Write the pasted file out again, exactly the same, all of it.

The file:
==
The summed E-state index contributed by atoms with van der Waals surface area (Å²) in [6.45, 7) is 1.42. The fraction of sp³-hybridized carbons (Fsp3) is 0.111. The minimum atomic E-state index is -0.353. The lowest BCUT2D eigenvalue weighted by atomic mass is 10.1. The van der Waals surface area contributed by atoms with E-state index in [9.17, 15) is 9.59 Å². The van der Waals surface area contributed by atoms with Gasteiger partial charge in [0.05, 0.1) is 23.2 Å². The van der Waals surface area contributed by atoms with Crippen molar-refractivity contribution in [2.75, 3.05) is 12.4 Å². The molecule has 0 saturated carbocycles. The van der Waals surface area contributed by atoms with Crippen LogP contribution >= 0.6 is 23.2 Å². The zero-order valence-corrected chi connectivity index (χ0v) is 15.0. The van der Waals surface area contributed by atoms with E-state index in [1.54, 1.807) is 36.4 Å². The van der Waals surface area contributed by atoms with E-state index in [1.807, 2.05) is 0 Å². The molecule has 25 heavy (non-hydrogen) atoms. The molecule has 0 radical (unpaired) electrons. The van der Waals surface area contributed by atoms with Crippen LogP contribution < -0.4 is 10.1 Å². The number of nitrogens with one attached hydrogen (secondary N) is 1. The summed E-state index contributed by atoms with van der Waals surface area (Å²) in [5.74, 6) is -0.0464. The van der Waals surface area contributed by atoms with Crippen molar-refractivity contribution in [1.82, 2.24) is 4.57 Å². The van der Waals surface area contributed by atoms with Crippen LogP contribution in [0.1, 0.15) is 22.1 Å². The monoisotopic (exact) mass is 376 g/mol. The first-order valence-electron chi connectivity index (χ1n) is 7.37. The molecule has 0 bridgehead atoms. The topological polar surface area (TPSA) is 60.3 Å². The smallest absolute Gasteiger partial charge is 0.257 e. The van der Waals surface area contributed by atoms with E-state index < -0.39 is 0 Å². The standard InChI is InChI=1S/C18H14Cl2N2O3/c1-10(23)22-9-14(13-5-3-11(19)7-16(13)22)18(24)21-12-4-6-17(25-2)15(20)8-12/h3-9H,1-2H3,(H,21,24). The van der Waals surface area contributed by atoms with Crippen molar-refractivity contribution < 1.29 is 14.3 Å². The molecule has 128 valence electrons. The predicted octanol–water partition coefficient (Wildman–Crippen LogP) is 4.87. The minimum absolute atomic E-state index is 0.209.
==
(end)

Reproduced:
The summed E-state index contributed by atoms with van der Waals surface area (Å²) in [6.45, 7) is 1.42. The fraction of sp³-hybridized carbons (Fsp3) is 0.111. The minimum atomic E-state index is -0.353. The lowest BCUT2D eigenvalue weighted by atomic mass is 10.1. The van der Waals surface area contributed by atoms with E-state index in [9.17, 15) is 9.59 Å². The van der Waals surface area contributed by atoms with Gasteiger partial charge in [0.05, 0.1) is 23.2 Å². The van der Waals surface area contributed by atoms with Crippen molar-refractivity contribution in [2.75, 3.05) is 12.4 Å². The molecule has 0 saturated carbocycles. The van der Waals surface area contributed by atoms with Crippen LogP contribution >= 0.6 is 23.2 Å². The zero-order valence-corrected chi connectivity index (χ0v) is 15.0. The van der Waals surface area contributed by atoms with E-state index in [1.54, 1.807) is 36.4 Å². The van der Waals surface area contributed by atoms with E-state index in [1.807, 2.05) is 0 Å². The molecule has 25 heavy (non-hydrogen) atoms. The molecule has 0 radical (unpaired) electrons. The van der Waals surface area contributed by atoms with Crippen LogP contribution < -0.4 is 10.1 Å². The number of nitrogens with one attached hydrogen (secondary N) is 1. The summed E-state index contributed by atoms with van der Waals surface area (Å²) in [5.74, 6) is -0.0464. The van der Waals surface area contributed by atoms with Crippen molar-refractivity contribution in [1.82, 2.24) is 4.57 Å². The van der Waals surface area contributed by atoms with Crippen LogP contribution in [0.1, 0.15) is 22.1 Å². The monoisotopic (exact) mass is 376 g/mol. The first-order valence-electron chi connectivity index (χ1n) is 7.37. The molecule has 0 bridgehead atoms. The topological polar surface area (TPSA) is 60.3 Å². The smallest absolute Gasteiger partial charge is 0.257 e. The van der Waals surface area contributed by atoms with E-state index < -0.39 is 0 Å². The standard InChI is InChI=1S/C18H14Cl2N2O3/c1-10(23)22-9-14(13-5-3-11(19)7-16(13)22)18(24)21-12-4-6-17(25-2)15(20)8-12/h3-9H,1-2H3,(H,21,24). The van der Waals surface area contributed by atoms with Crippen molar-refractivity contribution < 1.29 is 14.3 Å². The molecule has 128 valence electrons. The predicted octanol–water partition coefficient (Wildman–Crippen LogP) is 4.87. The minimum absolute atomic E-state index is 0.209.